01-13-2018 03:43 PM
Hi, I just wondered if anybody could help me solve a problem? I've only recently purchased a mk3.
When I enable AF point display, to see where I focused during the shot in playback, it always shows as being at the cenre of the image even when I focused in another location of the frame and re-composed?
I use one point AF and shoot portraits on an 85mm at about F2. I'm having a few issues with focusing as all dont seem to be as sharp as they was with my mk2. I thought, i'd just make sure the camera was focusing where I was aiming? Any ideas why it is always located in the centre?
01-13-2018 04:33 PM
It is all about AF point selection, and AF shooting mode. Are you focusing, and then recomposing the shot?
Which shooting mode, One Shot or AI Servo?
Which AF point is your default AF point?
AF point display that you can view in image files can be misleading. When multiple AF points light up, it is showing you which AF points were capable of locking focus, but only one of them was used to acquire focus, and it may not tell you which one.
When a single AF point is lit, you are being shown which AF point was active and locked in focus, but it is not necessarily showing you where in the frame the camera may have locked focus. This latter case could be what you are seeing.
01-14-2018 07:13 AM - edited 01-14-2018 07:14 AM
Thank you so much for your reply. Yes, that makes sense. I'm using AF one shot, manual select, with a central location point (9 points) and re-composing. As you say, this is why its probably just showing in the centre. I just presumed it would show where you actually focused?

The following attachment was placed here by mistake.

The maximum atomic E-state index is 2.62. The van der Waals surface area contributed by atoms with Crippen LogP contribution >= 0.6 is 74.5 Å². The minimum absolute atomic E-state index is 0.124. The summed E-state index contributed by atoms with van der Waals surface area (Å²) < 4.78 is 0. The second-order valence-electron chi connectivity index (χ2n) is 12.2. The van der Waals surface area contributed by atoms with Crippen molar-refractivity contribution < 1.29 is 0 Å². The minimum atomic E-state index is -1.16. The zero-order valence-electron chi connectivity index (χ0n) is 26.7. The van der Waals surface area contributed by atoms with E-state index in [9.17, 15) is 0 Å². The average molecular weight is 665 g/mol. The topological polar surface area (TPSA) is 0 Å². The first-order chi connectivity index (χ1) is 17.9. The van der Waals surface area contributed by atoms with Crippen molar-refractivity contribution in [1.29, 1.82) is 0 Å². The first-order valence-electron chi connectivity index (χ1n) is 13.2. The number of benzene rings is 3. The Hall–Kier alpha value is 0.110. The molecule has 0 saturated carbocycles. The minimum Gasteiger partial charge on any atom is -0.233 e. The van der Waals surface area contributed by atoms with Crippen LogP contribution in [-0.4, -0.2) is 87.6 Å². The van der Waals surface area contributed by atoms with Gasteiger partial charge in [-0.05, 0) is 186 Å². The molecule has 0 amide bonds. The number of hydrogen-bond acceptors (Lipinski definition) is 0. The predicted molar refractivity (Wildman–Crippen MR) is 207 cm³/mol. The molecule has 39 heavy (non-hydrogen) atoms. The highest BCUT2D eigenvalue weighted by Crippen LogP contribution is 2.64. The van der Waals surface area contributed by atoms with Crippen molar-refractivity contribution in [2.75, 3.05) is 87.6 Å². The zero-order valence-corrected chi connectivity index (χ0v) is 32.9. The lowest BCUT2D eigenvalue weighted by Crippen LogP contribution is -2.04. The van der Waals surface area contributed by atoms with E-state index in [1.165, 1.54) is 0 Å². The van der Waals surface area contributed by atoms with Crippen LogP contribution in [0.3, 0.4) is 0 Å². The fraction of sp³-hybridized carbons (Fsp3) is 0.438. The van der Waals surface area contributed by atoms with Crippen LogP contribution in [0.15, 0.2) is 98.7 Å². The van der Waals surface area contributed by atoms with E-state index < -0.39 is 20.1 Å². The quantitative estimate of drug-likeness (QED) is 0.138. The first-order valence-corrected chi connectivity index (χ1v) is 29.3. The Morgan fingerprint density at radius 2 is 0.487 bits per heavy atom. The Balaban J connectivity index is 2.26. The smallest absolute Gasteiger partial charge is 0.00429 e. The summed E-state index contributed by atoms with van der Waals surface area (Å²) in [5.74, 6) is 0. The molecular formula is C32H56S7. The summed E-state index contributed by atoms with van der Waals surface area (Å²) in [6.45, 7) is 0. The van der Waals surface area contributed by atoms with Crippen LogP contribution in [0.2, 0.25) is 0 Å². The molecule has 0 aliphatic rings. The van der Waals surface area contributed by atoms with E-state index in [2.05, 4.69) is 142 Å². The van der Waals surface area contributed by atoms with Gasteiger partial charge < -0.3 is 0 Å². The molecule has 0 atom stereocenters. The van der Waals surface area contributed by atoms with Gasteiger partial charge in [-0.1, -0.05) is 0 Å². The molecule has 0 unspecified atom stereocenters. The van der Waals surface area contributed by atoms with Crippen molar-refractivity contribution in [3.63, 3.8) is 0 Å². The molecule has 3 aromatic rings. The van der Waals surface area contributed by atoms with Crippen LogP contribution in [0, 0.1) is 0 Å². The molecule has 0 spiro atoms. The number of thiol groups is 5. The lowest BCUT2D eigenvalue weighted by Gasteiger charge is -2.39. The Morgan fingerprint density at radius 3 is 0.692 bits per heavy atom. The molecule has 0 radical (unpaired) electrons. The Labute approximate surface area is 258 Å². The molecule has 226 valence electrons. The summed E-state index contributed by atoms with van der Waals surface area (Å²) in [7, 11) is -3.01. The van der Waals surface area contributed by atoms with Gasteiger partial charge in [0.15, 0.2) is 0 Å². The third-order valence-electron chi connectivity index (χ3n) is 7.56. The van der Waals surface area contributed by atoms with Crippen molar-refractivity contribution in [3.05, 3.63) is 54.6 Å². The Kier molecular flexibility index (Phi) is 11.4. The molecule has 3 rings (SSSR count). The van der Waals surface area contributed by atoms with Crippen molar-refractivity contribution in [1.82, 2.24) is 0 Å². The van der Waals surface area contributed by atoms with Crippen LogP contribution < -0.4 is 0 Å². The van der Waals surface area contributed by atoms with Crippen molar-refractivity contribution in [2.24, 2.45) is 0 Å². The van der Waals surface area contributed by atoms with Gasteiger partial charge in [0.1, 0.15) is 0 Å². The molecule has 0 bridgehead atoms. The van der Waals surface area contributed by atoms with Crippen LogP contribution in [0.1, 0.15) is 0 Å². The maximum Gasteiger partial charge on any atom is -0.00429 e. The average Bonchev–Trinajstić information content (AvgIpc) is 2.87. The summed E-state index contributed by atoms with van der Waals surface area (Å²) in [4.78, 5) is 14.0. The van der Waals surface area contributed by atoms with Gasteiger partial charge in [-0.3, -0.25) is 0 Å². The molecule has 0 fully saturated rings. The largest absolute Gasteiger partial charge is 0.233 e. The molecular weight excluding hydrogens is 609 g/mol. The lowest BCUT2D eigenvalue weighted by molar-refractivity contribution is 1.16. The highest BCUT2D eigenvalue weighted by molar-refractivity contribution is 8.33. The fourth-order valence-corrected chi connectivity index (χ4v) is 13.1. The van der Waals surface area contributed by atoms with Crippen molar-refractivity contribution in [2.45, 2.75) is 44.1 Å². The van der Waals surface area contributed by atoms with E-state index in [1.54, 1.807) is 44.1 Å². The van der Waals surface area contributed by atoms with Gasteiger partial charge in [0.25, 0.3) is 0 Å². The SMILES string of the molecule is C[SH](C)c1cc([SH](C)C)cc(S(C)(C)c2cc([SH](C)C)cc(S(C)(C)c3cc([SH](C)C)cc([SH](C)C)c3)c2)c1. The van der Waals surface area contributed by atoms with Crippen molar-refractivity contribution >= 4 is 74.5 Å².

I mostly shoot headshots. Would you advise to shoot with the square within the square ticked in the AF area select menu? Some people have suggested to shoot with the 'expand area' mode ticked?
I'm just struggling to maintain consistant focus on the subjects eye. It might be a lens problem, but it is the same 85mm lens that I was using reviously with my mk2. I normally shoot at about F2
01-14-2018 07:58 AM
I am not portrait photographer, but I use this table a lot to select lenses and working focal lengths. This table may be useful to you, though it is a bit dated. Select a camera with the same sensor size, like your Canon 5D.
It can give you some idea of how much DOF you would be working with based upon sensor size, focal length, aperture, and distance to the subject. Wtih an 85mm lens, at f/2, and a subject distance of 6 feet, your DOF is estimated to be 2 inches.
Keep in mind, as your results bear out, that there is only one plane of sharp focus. The DOF is pretty subjective, and describes what is deemed as "acceptable focus", which does not mean tack sharp. So, I always halve whatever DOF distance that the table gives me.
I would estimate that you have a working DOF of about 1 inch, in my hypothetical example. If you focused on an eye, the tip of the nose, or hairline could be borderline going OOF. There are a lot of variables and techniques that go into shooting portraits.
Typically, though, when I am using One Shot mode, I am also using BBF, back button focus. For many of my shots, I do not want the camera to refocus when I press the shutter, because I have already locked focus. Yes, you can use the [AF-ON] button to disable AF when the shutter is pressed, but I prefer the opposite way. Only enable AF when I want to use it.